[10] Article 64(1) of the Patent Convention provides, subject to a proviso which is not relevant for present purposes, that a European patent is to confer on its proprietor from the date of publication of the mention of its grant, in each contracting State in respect of which it is granted, the same rights as would be conferred by a national patent granted in that State. Article 67(1) states that a European patent application, from the date of its publication, is to confer upon the applicant provisionally such protection as is conferred by Article 64 in the contracting States designated in the application as published. However, these rights are subject to Article 68 which provides:

"The European patent application and the resulting patent shall be deemed not to have had, as from the outset, the effects specified in Articles 64 and 67, to the extent that the patent has been revoked in opposition proceedings".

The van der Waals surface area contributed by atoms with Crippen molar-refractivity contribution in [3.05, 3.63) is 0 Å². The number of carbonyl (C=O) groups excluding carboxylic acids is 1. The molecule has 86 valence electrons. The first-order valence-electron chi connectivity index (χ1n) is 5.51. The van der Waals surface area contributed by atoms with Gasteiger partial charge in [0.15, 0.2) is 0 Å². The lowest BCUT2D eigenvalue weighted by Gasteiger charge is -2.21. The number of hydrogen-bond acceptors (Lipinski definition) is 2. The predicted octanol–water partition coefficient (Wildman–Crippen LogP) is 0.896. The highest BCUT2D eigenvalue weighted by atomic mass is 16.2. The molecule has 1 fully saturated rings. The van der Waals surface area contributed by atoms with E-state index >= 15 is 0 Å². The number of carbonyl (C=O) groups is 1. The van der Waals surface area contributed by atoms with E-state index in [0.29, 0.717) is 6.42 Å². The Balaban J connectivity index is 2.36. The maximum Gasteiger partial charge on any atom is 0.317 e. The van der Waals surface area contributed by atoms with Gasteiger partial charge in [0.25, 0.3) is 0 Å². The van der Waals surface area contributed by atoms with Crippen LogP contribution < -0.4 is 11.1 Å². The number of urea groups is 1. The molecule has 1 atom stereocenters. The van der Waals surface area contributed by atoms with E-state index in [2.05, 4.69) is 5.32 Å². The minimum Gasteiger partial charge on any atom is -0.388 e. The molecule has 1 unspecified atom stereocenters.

Section 77(4A) of the Patents Act states:

"Where a European patent (U.K.) is revoked in accordance with the European Patent Convention, the patent shall be treated for the purposes of Parts I and II of this Act as having been revoked under this Act"

[11] The Patent Convention makes provision as to the procedure by which, and the grounds on which, a European patent may be revoked by the Opposition Division of the European Patent Office. In terms of Article 106 the decision of the Opposition Division is subject to appeal to the Board of Appeal. Article 111(1) provides:

"Following the examination as to the allowability of the appeal, the Board of Appeal shall decide on the appeal. The Board of Appeal may either exercise any power within the competence of the department which was responsible for the decision appealed or remit the case to that department for further prosecution"